The investigation in some ways tracks with the dramatic transformation of Turkey's social and economic landscape over the last decade. Erdogan's ascension set the stage for the rise of a wealthy Turkish entrepreneurial class, particularly in the lucrative construction industry. Many of its members were overtly pious Muslims like him, but the AKP's backers also included personalities such as the flashy real-estate tycoon Ali Agaoglu, who was among those swept up in the Dec. 17 raids.
Agaoglu, known for his love of luxury cars, beautiful young women and appearing in his company's TV ads, was one of the prime movers behind what critics have called the rapacious development of historically or environmentally sensitive areas in Istanbul over the last decade.
Willy-nilly but enormously profitable building projects, with bribes often paid to authorities to turn a blind eye to zoning rules, have spurred pushback from a broad cross-section of Turks. Plans to pave over Gezi Park, one of the last bits of green space in the city center, was the spark for large antigovernment demonstrations that broke out in June.
With the corruption scandal coming six months after that outbreak of street unrest, Erdogan's backers have again been hammering away at a theme long familiar in Turkey's times of trouble: that of a sinister foreign hand at work.
A columnist for the conservative Akit daily newspaper, Abdurrahman Dilipak, recently deemed the investigation the fruit of an "international conspiracy" by the United States, Israel and several European nations — plus the Vatican.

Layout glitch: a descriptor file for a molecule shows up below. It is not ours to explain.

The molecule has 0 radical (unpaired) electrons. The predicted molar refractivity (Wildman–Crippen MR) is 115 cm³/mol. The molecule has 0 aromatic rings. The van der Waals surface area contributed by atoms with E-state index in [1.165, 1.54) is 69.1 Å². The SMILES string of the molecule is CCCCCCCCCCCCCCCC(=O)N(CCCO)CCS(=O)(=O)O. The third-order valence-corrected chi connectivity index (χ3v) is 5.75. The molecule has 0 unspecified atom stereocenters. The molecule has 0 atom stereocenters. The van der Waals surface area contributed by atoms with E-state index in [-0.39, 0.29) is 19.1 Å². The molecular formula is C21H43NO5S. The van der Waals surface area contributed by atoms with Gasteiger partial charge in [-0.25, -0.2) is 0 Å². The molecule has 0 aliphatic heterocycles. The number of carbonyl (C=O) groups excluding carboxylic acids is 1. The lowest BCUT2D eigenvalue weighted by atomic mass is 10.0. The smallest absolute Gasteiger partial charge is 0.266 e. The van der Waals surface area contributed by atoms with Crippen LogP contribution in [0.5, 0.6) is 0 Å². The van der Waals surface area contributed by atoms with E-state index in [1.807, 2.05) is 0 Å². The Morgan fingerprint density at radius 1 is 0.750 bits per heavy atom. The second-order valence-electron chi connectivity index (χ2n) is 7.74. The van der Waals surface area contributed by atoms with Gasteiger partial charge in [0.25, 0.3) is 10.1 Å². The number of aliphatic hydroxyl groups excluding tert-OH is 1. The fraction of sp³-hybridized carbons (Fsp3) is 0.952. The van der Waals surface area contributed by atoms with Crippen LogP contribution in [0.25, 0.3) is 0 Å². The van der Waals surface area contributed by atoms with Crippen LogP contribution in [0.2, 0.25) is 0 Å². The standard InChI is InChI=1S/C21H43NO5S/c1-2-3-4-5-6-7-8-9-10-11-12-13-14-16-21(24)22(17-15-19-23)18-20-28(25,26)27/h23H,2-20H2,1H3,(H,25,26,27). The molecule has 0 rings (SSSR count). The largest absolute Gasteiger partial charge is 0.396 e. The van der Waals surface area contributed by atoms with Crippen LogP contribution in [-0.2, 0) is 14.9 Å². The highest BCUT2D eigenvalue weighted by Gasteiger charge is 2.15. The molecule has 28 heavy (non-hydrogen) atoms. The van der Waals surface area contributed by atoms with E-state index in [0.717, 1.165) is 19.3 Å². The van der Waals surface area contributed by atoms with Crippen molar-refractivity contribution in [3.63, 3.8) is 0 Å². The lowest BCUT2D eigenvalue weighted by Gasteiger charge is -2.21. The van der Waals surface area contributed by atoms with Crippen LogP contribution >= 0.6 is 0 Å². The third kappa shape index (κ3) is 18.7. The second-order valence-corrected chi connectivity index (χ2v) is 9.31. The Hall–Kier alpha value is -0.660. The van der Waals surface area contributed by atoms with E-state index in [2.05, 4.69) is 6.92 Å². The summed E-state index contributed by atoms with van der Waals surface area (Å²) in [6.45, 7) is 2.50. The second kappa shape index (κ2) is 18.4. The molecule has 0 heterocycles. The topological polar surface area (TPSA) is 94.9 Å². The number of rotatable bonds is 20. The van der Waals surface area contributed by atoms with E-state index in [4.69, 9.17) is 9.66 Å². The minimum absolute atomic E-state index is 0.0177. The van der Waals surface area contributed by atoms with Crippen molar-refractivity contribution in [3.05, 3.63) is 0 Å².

"Turkey is not the only target," the columnist said. "This scheme is threatening the whole Muslim world."
Erdogan employed bellicose rhetoric last month in a televised speech in which he warned against "provocative" actions by foreign envoys. "We don't have to keep you in our country," he said. "Do your job."
That was widely interpreted as a slap at U.S. Ambassador Francis J. Ricciardone, coming after Turkish media reported the American had told European diplomats that Turkey's state-owned Halkbank had been warned by Washington not to circumvent sanctions against Iran. Allegations against the bank are now an element in the multi-pronged scandal.
Publicly, the State Department has hewed to carefully worded commentary on the inquiry and its reverberations. But signs of an increasingly repressive climate in Turkey emerge almost daily, including new Internet controls on top of already considerable user restrictions. The video-streaming service Vimeo was shut down in Turkey last week.
And chronicling the government's woes can be a perilous business: Last month, the Committee to Protect Journalists reported that Turkey was the world's biggest jailer of journalists in 2013.
"There's not a word in Turkish for 'opaque,'" said Cengiz Aktar, a senior associate at the Istanbul Policy Center. "There's only the opposite of transparency. And right now, nothing is transparent."
In classic "enemy of my enemy is my friend" strategy, Erdogan has signaled that he is seeking a rapprochement with Turkey's still-powerful military, whose authority he had always strived to curtail. That raises what is for many an uneasy scenario: that Erdogan could seek the presidency in summer elections, with the military helping to prop him up and stave off Gulenist influence.
The use of so-called black money to lubricate Turkish politics and business dealings is nothing new, but the sheer scope of the current scandal is deeply disillusioning to many who had bought into the "clean" image promulgated by the AKP when Erdogan first came to power.
Those feeling the economic squeeze are not only anxious, but also resentful. Istanbul car dealer Mert Korkmaz attributes his shrinking profit margins to a government-imposed tax that more than doubles the cost of most of the mid-range Nissan models in his showroom.
The supposedly temporary levy, imposed in 1999, has remained in place and steadily increased — including a new hike he learned of only at the start of the year, and blames on the government's current struggles.
"I work hard, and I play by the rules, but some people do it the easy way," Korkmaz said. "So when I see all of this is happening, so much money flowing where it does, I just feel stupid. I feel stupid."